Twenty-five years ago, who would have thought that some of the best wine in the world would come from the far southwest peninsula of England? The best-known Cornish vineyard, Camel Valley, is a regular winner of some of the top awards in the industry, testament to the vast improvements that have taken place in wine-growing and the development of grape varieties that perform well in our climate. Sparkling is where English wines really excel and Cornish wines are no exception. Alongside Camel Valley, a number of other vineyards are blazing a trail for Cornish fizz; Knightor, Polgoon and Trevibban Mill are among the names to look out for.
A visit to Cornwall at any time of year can be foodie heaven, but one special time to catch the best of Cornish food and drink talent is the end of September, when the Great Cornish Food Festival takes place on Lemon Quay in Truro, bringing together some 60 regional producers, a host of Cornwall’s top chefs, and 40,000 visitors. And the best part? Entrance and access to all the demos and masterclasses is completely free of charge. In 2017, it runs 22-24 September, headlined by two-Michelin starred chef, Nathan Outlaw.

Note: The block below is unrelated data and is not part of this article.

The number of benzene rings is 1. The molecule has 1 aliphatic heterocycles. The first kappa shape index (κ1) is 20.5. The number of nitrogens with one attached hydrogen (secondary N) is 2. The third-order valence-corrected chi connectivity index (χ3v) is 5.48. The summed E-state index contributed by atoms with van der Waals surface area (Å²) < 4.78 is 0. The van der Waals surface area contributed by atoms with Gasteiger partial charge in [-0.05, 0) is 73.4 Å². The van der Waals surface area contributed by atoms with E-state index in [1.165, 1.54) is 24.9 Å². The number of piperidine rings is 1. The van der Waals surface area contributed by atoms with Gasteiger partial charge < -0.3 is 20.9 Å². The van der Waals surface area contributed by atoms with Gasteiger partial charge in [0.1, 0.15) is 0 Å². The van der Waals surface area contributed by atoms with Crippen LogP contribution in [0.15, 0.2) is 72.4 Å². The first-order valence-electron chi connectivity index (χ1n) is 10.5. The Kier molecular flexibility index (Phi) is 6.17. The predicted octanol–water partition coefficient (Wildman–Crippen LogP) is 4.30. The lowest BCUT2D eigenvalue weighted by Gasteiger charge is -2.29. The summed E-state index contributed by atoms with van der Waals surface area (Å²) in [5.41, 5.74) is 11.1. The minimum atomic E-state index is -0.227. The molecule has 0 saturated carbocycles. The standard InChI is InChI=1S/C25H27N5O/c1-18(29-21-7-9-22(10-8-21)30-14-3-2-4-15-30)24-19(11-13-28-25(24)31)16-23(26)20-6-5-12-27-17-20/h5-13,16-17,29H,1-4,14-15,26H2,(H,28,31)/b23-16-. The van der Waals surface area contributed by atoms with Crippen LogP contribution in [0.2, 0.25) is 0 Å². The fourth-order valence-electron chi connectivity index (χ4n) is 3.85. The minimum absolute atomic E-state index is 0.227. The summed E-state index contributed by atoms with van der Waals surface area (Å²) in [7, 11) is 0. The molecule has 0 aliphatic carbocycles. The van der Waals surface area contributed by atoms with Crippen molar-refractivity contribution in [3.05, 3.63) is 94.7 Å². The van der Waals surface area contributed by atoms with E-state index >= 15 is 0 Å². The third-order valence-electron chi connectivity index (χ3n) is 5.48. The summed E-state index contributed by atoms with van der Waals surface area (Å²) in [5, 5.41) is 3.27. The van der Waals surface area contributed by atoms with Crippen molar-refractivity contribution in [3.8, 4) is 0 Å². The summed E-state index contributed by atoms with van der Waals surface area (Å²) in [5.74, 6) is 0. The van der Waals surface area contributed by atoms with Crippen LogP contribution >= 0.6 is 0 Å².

Ruth Huxley is owner of the Great Cornish Food Store in Truro, where every bit of food and drink sold is local. Ruth has also written/edited two books on Cornish food – the Great Cornish Food Book and the Great Cornish Fish Book – and is founder of Cornwall Food & Drink, the network organisation for Cornwall’s food industry.
If you enjoyed this taste of the southwest, try our guide to what to eat on the Isle of Wight.
Visit our travel section for more tasty inspiration.
Image credits: Kate Whitaker, Mike Searle, Store, Sean Gee, Beth Druce